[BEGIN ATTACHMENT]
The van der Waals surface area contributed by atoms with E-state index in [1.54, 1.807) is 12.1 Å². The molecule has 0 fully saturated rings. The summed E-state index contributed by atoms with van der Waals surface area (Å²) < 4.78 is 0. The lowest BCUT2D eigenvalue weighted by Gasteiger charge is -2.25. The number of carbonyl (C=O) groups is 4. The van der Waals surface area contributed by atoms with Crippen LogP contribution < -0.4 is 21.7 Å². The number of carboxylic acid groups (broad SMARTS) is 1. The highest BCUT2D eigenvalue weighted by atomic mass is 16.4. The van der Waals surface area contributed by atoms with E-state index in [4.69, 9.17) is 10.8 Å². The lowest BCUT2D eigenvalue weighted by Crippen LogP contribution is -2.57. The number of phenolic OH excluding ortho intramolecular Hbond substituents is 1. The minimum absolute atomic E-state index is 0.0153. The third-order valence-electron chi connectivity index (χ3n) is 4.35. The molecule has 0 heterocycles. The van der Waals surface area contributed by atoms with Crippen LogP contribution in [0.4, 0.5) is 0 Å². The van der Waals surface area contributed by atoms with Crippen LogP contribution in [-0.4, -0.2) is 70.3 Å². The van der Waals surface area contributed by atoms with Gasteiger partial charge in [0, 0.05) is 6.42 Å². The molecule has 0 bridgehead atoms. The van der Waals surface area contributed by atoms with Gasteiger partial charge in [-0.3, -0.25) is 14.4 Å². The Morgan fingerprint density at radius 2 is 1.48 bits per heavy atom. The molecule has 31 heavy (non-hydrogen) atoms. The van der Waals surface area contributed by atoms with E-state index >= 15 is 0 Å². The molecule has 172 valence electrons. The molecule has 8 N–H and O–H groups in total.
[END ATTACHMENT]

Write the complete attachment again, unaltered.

The van der Waals surface area contributed by atoms with E-state index in [1.54, 1.807) is 12.1 Å². The molecule has 0 fully saturated rings. The summed E-state index contributed by atoms with van der Waals surface area (Å²) < 4.78 is 0. The lowest BCUT2D eigenvalue weighted by Gasteiger charge is -2.25. The number of carbonyl (C=O) groups is 4. The van der Waals surface area contributed by atoms with Crippen LogP contribution < -0.4 is 21.7 Å². The number of carboxylic acid groups (broad SMARTS) is 1. The highest BCUT2D eigenvalue weighted by atomic mass is 16.4. The van der Waals surface area contributed by atoms with E-state index in [4.69, 9.17) is 10.8 Å². The lowest BCUT2D eigenvalue weighted by Crippen LogP contribution is -2.57. The number of phenolic OH excluding ortho intramolecular Hbond substituents is 1. The minimum absolute atomic E-state index is 0.0153. The third-order valence-electron chi connectivity index (χ3n) is 4.35. The molecule has 0 heterocycles. The van der Waals surface area contributed by atoms with Crippen LogP contribution in [0.4, 0.5) is 0 Å². The van der Waals surface area contributed by atoms with Crippen LogP contribution in [-0.4, -0.2) is 70.3 Å². The van der Waals surface area contributed by atoms with Gasteiger partial charge in [0, 0.05) is 6.42 Å². The molecule has 0 bridgehead atoms. The van der Waals surface area contributed by atoms with Gasteiger partial charge in [-0.3, -0.25) is 14.4 Å². The Morgan fingerprint density at radius 2 is 1.48 bits per heavy atom. The molecule has 31 heavy (non-hydrogen) atoms. The van der Waals surface area contributed by atoms with E-state index >= 15 is 0 Å². The molecule has 172 valence electrons. The molecule has 8 N–H and O–H groups in total.